Provide Funding for Biomedical Research, Including Aging Research. To accelerate progress in biomedical research, the Budget continues to support research both on the campuses of the National Institutes of Health (NIH) and for approximately 325,000 scientists and other research personnel at institutions across the country. The Budget provides more than $2.5 billion to NIH aging research.
Transfer and Improve the Senior Community Service Employment Program. The Budget transfers the Senior Community Services Employment Program (SCSEP) to the Department of Health and Human Services to improve coordination with other senior-serving programs. This change will improve program operations and allow SCSEP to better support not only employment outcomes, but also health, wellness, and independence for seniors.
Support the Medical Needs of Veterans. The Department of Veterans Affairs (VA) estimates an increase in the provision of health care services for veterans aged 65 and older. To meet the needs of this specific group of veterans, the VA Medical Care Budget includes $24.7 billion.
Adjust LIHEAP for Expected Winter Fuel Costs. The President’s Budget provides $3 billion for the Low Income Home Energy Assistance Program (LIHEAP) to help struggling Americans make ends meet by offsetting some of their home heating and cooling costs. While the cost of natural gas -- which is the heating fuel most LIHEAP households use -- has not risen in recent years, the price of heating oil has been on the rise. The additional $450 million over the 2012 request reflects expected home heating costs for winter 2012-2013.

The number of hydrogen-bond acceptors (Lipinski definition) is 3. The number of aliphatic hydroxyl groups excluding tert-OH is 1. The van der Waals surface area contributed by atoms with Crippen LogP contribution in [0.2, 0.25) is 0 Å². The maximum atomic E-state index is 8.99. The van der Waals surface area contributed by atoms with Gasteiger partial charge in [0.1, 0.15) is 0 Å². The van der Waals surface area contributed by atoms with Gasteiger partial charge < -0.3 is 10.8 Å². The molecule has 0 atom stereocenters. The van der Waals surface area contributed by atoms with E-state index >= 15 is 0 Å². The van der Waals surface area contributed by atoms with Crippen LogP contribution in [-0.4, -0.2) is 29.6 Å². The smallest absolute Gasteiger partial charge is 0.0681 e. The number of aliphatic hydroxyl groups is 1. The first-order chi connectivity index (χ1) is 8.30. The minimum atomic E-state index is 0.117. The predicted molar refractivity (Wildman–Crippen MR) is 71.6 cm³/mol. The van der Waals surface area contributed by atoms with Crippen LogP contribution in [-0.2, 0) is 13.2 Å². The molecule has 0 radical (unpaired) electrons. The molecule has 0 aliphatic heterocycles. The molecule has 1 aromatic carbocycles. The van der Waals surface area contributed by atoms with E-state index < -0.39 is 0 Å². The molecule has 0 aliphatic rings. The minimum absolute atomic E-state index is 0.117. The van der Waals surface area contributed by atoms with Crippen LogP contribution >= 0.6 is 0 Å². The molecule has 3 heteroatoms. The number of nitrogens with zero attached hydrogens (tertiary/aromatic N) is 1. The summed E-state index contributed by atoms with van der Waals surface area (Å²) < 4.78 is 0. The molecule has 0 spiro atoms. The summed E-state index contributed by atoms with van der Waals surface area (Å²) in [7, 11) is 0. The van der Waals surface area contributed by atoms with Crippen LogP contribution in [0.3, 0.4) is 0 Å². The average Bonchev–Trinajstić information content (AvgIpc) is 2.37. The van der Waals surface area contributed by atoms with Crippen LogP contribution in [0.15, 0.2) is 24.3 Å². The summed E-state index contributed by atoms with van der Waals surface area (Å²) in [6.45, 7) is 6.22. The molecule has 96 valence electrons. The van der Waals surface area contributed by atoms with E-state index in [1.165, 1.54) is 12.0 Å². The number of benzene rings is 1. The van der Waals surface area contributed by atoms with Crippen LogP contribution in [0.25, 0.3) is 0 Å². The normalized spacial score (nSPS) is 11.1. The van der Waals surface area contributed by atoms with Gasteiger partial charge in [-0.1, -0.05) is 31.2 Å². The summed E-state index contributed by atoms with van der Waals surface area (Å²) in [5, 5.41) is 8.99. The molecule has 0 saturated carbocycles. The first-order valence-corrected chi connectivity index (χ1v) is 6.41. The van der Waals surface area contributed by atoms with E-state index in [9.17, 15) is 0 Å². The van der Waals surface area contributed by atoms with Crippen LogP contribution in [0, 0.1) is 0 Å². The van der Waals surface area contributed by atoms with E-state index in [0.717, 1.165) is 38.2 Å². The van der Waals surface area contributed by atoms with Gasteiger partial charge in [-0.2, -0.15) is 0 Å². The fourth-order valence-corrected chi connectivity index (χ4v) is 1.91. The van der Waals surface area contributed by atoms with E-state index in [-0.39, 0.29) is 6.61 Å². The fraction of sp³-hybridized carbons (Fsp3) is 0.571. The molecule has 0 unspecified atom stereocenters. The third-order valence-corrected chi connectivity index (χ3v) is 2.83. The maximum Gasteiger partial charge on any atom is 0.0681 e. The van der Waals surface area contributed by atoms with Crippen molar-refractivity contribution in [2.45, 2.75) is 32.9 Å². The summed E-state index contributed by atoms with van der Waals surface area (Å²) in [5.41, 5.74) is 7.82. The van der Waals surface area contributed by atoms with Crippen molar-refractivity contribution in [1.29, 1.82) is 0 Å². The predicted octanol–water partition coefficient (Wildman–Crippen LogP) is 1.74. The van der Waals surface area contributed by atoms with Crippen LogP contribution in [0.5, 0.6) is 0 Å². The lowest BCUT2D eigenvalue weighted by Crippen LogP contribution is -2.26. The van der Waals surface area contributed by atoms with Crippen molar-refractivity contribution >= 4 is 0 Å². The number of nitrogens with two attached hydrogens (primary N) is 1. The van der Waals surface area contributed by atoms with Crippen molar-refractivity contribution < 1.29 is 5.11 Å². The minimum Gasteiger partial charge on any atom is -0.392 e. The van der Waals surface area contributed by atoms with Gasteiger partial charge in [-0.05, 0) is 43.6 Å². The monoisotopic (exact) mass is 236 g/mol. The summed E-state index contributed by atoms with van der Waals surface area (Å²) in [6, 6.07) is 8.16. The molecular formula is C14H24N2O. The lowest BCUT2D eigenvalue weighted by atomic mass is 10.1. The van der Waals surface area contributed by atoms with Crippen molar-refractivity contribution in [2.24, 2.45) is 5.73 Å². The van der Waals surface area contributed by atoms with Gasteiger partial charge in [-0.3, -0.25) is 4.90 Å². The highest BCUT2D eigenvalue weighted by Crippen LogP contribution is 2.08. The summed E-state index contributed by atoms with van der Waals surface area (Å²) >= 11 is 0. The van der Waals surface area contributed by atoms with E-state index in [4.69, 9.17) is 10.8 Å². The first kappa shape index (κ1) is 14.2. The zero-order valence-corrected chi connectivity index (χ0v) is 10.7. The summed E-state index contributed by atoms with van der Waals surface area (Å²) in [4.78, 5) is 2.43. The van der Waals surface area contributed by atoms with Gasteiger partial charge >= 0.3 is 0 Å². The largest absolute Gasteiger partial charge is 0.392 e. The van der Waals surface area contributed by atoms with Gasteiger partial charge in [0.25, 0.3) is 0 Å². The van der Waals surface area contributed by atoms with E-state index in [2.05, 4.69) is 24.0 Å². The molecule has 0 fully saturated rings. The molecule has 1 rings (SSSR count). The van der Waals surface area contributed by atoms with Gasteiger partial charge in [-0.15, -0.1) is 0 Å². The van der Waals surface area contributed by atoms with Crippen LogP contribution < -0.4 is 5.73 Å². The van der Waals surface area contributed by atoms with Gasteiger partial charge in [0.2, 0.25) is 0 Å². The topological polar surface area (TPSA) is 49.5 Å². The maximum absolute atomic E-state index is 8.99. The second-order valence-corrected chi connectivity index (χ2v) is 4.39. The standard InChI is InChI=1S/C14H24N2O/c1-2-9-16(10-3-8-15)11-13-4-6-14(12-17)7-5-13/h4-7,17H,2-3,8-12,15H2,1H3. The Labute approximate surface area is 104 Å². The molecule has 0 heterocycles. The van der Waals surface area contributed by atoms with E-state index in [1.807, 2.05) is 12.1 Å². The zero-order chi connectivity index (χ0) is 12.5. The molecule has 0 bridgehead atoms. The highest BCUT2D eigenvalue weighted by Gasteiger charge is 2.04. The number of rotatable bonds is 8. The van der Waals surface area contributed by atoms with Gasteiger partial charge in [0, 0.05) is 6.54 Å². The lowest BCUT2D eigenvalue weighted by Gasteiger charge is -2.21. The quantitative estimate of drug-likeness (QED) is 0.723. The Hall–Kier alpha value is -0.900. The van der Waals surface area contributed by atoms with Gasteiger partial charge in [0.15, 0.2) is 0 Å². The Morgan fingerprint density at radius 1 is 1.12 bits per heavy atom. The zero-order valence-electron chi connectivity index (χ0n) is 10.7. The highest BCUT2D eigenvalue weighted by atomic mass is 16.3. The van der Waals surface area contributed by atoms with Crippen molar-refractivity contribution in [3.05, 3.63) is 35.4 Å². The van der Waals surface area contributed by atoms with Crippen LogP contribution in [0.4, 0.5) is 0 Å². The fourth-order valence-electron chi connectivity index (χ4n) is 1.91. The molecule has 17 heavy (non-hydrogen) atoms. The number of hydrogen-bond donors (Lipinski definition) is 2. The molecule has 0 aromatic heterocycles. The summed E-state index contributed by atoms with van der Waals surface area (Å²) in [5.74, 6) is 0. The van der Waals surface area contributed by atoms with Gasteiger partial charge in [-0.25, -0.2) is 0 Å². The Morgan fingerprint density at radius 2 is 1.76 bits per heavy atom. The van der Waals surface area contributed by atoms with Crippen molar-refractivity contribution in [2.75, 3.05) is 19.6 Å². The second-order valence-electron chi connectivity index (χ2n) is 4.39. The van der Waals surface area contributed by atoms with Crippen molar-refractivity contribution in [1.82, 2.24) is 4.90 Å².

Reduce Social Security Appeals Hearing Backlog. Disability programs are at the forefront of the Social Security Administration’s (SSA’s) operations. The Budget maintains services to the public, which SSA provides through multiple avenues, including the Internet, over the phone, and in person at hundreds of local offices. In addition, the agency will continue to increase efficiency by holding hearings via video conference for areas of the country with the most cases and increasing the use of online services. By completing approximately 960,000 hearings in 2013, the average processing time will be reduced to SSA’s target level of 270 days in September 2013.